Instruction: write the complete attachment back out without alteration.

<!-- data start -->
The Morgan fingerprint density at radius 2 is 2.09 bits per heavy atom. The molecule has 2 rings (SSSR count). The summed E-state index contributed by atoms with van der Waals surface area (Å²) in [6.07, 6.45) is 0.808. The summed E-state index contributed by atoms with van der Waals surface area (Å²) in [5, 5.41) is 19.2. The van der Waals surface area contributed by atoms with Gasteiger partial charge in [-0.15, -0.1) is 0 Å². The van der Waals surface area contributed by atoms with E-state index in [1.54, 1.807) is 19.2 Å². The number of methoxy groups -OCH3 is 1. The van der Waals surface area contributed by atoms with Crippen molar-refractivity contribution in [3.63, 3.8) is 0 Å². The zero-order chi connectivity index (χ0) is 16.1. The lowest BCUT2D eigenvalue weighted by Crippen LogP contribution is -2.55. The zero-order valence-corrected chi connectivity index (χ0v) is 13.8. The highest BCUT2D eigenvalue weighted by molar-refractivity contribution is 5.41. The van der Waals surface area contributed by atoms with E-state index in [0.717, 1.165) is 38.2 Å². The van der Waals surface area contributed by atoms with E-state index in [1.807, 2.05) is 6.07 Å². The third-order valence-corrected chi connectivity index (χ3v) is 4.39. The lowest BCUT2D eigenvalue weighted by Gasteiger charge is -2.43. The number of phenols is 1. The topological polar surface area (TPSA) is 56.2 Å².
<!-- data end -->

The Morgan fingerprint density at radius 2 is 2.09 bits per heavy atom. The molecule has 2 rings (SSSR count). The summed E-state index contributed by atoms with van der Waals surface area (Å²) in [6.07, 6.45) is 0.808. The summed E-state index contributed by atoms with van der Waals surface area (Å²) in [5, 5.41) is 19.2. The van der Waals surface area contributed by atoms with Gasteiger partial charge in [-0.15, -0.1) is 0 Å². The van der Waals surface area contributed by atoms with E-state index in [1.54, 1.807) is 19.2 Å². The number of methoxy groups -OCH3 is 1. The van der Waals surface area contributed by atoms with Crippen molar-refractivity contribution in [3.63, 3.8) is 0 Å². The zero-order chi connectivity index (χ0) is 16.1. The lowest BCUT2D eigenvalue weighted by Crippen LogP contribution is -2.55. The zero-order valence-corrected chi connectivity index (χ0v) is 13.8. The highest BCUT2D eigenvalue weighted by molar-refractivity contribution is 5.41. The van der Waals surface area contributed by atoms with E-state index in [0.717, 1.165) is 38.2 Å². The van der Waals surface area contributed by atoms with E-state index in [1.807, 2.05) is 6.07 Å². The third-order valence-corrected chi connectivity index (χ3v) is 4.39. The lowest BCUT2D eigenvalue weighted by Gasteiger charge is -2.43. The number of phenols is 1. The topological polar surface area (TPSA) is 56.2 Å².